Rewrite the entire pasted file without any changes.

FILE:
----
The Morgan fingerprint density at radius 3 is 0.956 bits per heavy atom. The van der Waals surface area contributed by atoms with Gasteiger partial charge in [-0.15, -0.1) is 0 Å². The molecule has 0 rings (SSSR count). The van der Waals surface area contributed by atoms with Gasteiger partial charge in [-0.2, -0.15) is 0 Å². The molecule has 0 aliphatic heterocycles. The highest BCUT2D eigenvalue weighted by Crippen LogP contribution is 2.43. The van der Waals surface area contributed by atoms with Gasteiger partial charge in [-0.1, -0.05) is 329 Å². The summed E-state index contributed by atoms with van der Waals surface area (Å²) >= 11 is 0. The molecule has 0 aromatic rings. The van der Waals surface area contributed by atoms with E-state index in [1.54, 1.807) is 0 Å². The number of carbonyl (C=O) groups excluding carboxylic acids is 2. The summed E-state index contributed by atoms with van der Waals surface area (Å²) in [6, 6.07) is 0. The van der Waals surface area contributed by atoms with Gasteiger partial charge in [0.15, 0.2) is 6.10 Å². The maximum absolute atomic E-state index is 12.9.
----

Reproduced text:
The Morgan fingerprint density at radius 3 is 0.956 bits per heavy atom. The van der Waals surface area contributed by atoms with Gasteiger partial charge in [-0.15, -0.1) is 0 Å². The molecule has 0 rings (SSSR count). The van der Waals surface area contributed by atoms with Gasteiger partial charge in [-0.2, -0.15) is 0 Å². The molecule has 0 aliphatic heterocycles. The highest BCUT2D eigenvalue weighted by Crippen LogP contribution is 2.43. The van der Waals surface area contributed by atoms with Gasteiger partial charge in [-0.1, -0.05) is 329 Å². The summed E-state index contributed by atoms with van der Waals surface area (Å²) >= 11 is 0. The molecule has 0 aromatic rings. The van der Waals surface area contributed by atoms with E-state index in [1.54, 1.807) is 0 Å². The number of carbonyl (C=O) groups excluding carboxylic acids is 2. The summed E-state index contributed by atoms with van der Waals surface area (Å²) in [6, 6.07) is 0. The van der Waals surface area contributed by atoms with Gasteiger partial charge in [0.15, 0.2) is 6.10 Å². The maximum absolute atomic E-state index is 12.9.